The Budapest Metro

The Budapest Metro

The Budapest Metro

Budapest has one of the oldest Metro’s in the world, though from small beginnings it is gradually growing. Metro Line M1 opened in 1896 and is still in use today. The latest addition, Metro Line M4, opened in 2014 and a fifth line is currently being planned.

The Budapest Metro

I was in Budapest for the weekend and the city’s public transportation system was going to be how I got around to the places I wanted to see. I would be using the metro system for those longer trips while relying on Budapest’s extensive tram network for those shorter ones.

The Budapest Metro

Metro Line M1

Metro Line M1 Is a unique experience. Immediately upon entering one of the stations you are surrounded by tiled walls and wood panelling. The trains are small and simple, perfect for serving the short platforms. Inside there is little seating, instead leather straps hanging from the hand rails, to maximise standing room.

The Budapest Metro

This line has been in constant use since 1896 and is known locally as a kisföldalatti, the small underground. Surprisingly M1 took less than 2 years to complete, which is incredible as the more recent M4 took 10 years. In the 1980s and 90s major reconstruction work was carried out though the original appearance was preserved. At this time three stations were added to the route. The Budapest Metro

Metro Line M3

M3 is the longest line in Budapest, with 20 stations and measuring 16.5km long. A number of times throughout its operation people have called for it to be updated but work has only recently begun. Due to construction work I was unable to travel using this line and instead had to regularly rely on a replacement bus service.

The Budapest Metro

Metro Line M4

Metro Line M4 is the newest addition to the Budapest system, though construction eventually began in 2004 the first 10 stations weren’t opened until 2014. It was first proposed that the line would open in 2003 but faced continuous delays, 17 in fact. Finally open the line had cost 1.5 billion Euros.

The Budapest Metro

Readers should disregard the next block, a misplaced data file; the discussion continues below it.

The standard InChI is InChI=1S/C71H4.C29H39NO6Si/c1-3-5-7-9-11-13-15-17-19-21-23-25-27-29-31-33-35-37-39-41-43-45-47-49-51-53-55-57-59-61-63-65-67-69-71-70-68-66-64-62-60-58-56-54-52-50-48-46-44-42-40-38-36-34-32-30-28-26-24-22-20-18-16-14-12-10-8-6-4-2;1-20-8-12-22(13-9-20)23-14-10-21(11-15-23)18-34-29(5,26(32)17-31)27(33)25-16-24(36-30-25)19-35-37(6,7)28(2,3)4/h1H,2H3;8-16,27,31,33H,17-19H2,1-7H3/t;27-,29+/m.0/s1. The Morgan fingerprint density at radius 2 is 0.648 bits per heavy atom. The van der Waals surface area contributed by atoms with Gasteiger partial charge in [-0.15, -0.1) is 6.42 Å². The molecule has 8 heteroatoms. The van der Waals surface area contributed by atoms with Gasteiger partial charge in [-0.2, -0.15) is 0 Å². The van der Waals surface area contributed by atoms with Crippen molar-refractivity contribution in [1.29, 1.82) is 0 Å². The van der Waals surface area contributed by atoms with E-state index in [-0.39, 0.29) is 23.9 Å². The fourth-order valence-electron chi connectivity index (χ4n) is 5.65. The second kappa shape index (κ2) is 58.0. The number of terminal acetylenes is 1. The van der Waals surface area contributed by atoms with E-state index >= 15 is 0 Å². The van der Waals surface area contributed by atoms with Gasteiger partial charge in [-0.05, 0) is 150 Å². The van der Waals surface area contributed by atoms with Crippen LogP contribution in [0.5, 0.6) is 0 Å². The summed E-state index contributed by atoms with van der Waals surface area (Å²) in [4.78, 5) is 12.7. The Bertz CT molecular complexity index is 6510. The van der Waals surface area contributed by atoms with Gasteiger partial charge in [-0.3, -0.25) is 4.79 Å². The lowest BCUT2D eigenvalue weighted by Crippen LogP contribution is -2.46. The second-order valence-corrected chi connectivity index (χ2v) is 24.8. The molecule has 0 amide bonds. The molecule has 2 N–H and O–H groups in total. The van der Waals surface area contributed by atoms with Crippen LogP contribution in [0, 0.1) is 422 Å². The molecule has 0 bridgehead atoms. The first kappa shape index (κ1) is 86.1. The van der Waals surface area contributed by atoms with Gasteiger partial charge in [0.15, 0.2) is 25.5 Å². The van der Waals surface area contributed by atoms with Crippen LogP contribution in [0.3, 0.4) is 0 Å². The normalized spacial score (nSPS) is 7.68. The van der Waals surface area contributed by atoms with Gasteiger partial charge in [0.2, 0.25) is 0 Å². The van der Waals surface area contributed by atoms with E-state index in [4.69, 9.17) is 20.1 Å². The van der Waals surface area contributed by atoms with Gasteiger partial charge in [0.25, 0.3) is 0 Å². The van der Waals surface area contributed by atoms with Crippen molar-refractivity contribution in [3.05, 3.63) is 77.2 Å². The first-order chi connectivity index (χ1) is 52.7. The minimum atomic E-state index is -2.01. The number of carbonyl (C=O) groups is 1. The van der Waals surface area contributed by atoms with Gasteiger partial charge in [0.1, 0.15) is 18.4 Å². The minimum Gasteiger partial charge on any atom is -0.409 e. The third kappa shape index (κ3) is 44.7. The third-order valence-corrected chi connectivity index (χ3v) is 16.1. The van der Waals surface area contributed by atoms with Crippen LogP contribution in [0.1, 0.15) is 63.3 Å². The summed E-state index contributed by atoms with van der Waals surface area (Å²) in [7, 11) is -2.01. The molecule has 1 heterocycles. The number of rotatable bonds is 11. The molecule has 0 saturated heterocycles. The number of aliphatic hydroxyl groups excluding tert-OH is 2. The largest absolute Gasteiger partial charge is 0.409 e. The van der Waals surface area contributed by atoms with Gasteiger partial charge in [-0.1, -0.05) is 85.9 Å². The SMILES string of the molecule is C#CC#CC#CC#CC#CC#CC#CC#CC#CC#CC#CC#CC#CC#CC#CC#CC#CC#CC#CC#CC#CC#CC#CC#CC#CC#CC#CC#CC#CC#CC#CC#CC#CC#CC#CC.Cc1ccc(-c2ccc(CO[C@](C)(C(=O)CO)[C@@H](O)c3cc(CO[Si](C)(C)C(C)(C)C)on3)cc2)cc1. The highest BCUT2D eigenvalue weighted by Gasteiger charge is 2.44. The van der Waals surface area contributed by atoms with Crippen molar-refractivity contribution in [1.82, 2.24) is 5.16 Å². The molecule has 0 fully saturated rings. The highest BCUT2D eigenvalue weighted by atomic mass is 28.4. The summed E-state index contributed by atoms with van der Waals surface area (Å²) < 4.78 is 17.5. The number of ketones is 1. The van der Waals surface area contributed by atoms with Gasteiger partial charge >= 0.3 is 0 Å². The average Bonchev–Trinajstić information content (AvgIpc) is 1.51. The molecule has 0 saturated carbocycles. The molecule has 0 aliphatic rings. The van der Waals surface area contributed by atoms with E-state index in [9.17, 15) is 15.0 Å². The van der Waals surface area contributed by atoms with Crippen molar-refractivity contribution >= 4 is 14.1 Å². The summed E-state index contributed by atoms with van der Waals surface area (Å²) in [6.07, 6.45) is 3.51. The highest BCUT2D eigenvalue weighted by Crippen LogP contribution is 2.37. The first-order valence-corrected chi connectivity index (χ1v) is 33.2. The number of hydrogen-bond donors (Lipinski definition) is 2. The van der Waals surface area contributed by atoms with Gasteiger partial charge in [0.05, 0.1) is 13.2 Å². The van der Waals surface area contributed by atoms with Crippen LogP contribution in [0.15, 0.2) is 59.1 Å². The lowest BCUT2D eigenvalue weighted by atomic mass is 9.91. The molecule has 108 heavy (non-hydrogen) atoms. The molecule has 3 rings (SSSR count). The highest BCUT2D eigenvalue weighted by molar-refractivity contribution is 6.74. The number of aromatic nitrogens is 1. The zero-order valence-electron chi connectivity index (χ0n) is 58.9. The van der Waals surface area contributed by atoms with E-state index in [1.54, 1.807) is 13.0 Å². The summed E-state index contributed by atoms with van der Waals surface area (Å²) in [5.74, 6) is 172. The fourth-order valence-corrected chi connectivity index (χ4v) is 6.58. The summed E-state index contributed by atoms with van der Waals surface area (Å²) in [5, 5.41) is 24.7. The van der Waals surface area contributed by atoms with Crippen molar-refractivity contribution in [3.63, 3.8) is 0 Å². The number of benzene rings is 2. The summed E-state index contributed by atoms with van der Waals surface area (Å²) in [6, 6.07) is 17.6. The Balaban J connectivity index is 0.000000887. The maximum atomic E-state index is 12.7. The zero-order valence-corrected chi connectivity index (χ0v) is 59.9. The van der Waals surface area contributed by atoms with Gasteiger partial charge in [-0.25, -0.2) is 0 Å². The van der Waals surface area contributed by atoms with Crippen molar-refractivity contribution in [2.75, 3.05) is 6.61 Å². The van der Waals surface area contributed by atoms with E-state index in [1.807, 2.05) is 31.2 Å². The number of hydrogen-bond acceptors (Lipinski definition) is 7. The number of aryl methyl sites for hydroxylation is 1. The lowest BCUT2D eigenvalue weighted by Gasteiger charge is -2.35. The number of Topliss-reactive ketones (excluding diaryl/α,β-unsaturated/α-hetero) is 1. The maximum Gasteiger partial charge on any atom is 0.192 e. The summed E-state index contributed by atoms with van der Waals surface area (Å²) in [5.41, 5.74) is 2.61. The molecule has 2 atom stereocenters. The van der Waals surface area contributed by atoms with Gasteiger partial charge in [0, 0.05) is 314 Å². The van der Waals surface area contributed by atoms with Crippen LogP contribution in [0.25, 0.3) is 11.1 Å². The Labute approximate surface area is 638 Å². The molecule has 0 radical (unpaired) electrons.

The scale of the spaces is huge. The station platforms are large and cavernous, especially when you compare them to the cramped M1 line. Though I travelled at different times throughout the day there was never a time where they felt crowded. More often than not they were empty, which was perfect for taking photographs.

The Budapest Metro The Budapest Metro

During my time in Budapest this line was the one I used the most, largely because M3 was closed for construction work, but also because it was home to some of the more appealing stations. It was clear that during the planning process they had given some thought to the individual design of the stations, though many involved large amounts of concrete.

The Budapest Metro

There are two stations on the M4 line that stand out amongst the rest. Szent Gellért for its mosaic platform tunnel and Rákóczi tér which is decorated Red, white and green, the colours of the Hungarian flag.

The Budapest Metro

The Budapest Metro

The Budapest Metro The Budapest Metro

I have come to find that using the Metro of places I visit has changed over the years. The reason to travel by metro is not only to get from A to B but the metro itself has become the reason. They are often places of design and interest, their symmetry and spaces are pleasing especially when it comes to photography. The journey has become the destination.

The Budapest Metro

Further Reading:

My photos from Helsinki Metro with one of it’s stations featuring an exhibition space for featured artists.

My latest posts from Budapest The Unusual Road to Kerepesi Cemetery and a quick piece about All Saints Church.

Helsinki Feeling

Over the last year I have been exploring Helsinki from a different perspective, I never used to care about unique staircases, interesting doorways, or if a building had a hidden courtyard. But it is in these things, among others, that I have become fond of.

I have met others with similar interests, surprisingly there are a few of us, and we have begun to explore the city and help each other develop. It has opened my eyes to a new side of photography and I now approach everyday objects with a different eye.
Helsinki Feeling
A friend of mine also explores Helsinki looking for these details, with one of his projects focusing on the many different building facades that Helsinki has. He was recently featured by Guardian Cities and they wrote an article about his project, Helsinki Facades.
I hope I am able to continue and that there will be a few more great staircases, among others, gracing these pages.
I would like to hear what you all think about this type of photography, is it something you are interested in or do you photograph these types of details?

Between the Blocks

Between the Blocks

Sculpture of Helsinki #19

From top to bottom is a memorial to Finland’s second president, Lauri Kristian Relander (1883-1942), and is situated in the Töölö neighborhood. The sculptor was Matti Peltokangas and he was the winning entry in competition for a memorial. The four blocks are much bigger than they look, each side is just over 2 meters with the grooves cut in opposite directions on each side.

You can find almost 500 outdoor sculptures, pieces of environmental art and historical monuments in Helsinki and they are accessible to everyone. See more and search through the database at HAMhelsinki.fi.